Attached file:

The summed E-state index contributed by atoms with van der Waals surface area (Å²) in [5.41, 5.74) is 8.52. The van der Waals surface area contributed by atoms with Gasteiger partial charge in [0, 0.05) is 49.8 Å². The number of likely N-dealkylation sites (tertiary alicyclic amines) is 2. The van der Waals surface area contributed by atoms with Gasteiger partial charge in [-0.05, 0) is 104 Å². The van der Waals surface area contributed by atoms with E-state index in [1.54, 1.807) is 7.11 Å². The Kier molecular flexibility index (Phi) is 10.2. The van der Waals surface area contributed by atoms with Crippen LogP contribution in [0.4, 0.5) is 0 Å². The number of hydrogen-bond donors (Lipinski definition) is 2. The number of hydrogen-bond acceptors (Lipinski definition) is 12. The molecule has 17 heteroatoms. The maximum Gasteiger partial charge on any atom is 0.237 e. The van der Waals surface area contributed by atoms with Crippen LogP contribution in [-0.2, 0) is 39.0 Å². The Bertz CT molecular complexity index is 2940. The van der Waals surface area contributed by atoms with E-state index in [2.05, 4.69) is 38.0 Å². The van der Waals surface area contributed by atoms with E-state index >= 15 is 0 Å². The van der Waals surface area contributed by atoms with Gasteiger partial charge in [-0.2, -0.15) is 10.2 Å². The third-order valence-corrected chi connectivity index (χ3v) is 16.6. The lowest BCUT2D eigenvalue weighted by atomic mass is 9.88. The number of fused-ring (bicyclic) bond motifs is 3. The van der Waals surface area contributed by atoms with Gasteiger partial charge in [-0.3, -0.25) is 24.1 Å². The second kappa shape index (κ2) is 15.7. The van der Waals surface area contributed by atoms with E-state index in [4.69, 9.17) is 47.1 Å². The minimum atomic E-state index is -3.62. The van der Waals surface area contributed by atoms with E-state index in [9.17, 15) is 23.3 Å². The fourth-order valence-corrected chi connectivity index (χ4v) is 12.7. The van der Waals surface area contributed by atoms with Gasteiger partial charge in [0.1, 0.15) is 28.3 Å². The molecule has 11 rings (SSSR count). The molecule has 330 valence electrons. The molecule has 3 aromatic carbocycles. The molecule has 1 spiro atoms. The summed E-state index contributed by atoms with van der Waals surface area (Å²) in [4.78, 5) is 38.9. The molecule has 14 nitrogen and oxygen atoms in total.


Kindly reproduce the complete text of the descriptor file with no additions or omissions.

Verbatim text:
The summed E-state index contributed by atoms with van der Waals surface area (Å²) in [5.41, 5.74) is 8.52. The van der Waals surface area contributed by atoms with Gasteiger partial charge in [0, 0.05) is 49.8 Å². The number of likely N-dealkylation sites (tertiary alicyclic amines) is 2. The van der Waals surface area contributed by atoms with Gasteiger partial charge in [-0.05, 0) is 104 Å². The van der Waals surface area contributed by atoms with E-state index in [1.54, 1.807) is 7.11 Å². The Kier molecular flexibility index (Phi) is 10.2. The van der Waals surface area contributed by atoms with Crippen LogP contribution in [0.4, 0.5) is 0 Å². The number of hydrogen-bond donors (Lipinski definition) is 2. The number of hydrogen-bond acceptors (Lipinski definition) is 12. The molecule has 17 heteroatoms. The maximum Gasteiger partial charge on any atom is 0.237 e. The van der Waals surface area contributed by atoms with Crippen LogP contribution in [-0.2, 0) is 39.0 Å². The Bertz CT molecular complexity index is 2940. The van der Waals surface area contributed by atoms with E-state index in [2.05, 4.69) is 38.0 Å². The van der Waals surface area contributed by atoms with E-state index >= 15 is 0 Å². The van der Waals surface area contributed by atoms with Gasteiger partial charge in [-0.2, -0.15) is 10.2 Å². The third-order valence-corrected chi connectivity index (χ3v) is 16.6. The lowest BCUT2D eigenvalue weighted by atomic mass is 9.88. The number of fused-ring (bicyclic) bond motifs is 3. The van der Waals surface area contributed by atoms with Gasteiger partial charge in [-0.3, -0.25) is 24.1 Å². The second kappa shape index (κ2) is 15.7. The van der Waals surface area contributed by atoms with E-state index in [4.69, 9.17) is 47.1 Å². The minimum atomic E-state index is -3.62. The van der Waals surface area contributed by atoms with E-state index in [9.17, 15) is 23.3 Å². The fourth-order valence-corrected chi connectivity index (χ4v) is 12.7. The van der Waals surface area contributed by atoms with Gasteiger partial charge in [0.1, 0.15) is 28.3 Å². The molecule has 11 rings (SSSR count). The molecule has 330 valence electrons. The molecule has 3 aromatic carbocycles. The molecule has 1 spiro atoms. The summed E-state index contributed by atoms with van der Waals surface area (Å²) in [4.78, 5) is 38.9. The molecule has 14 nitrogen and oxygen atoms in total.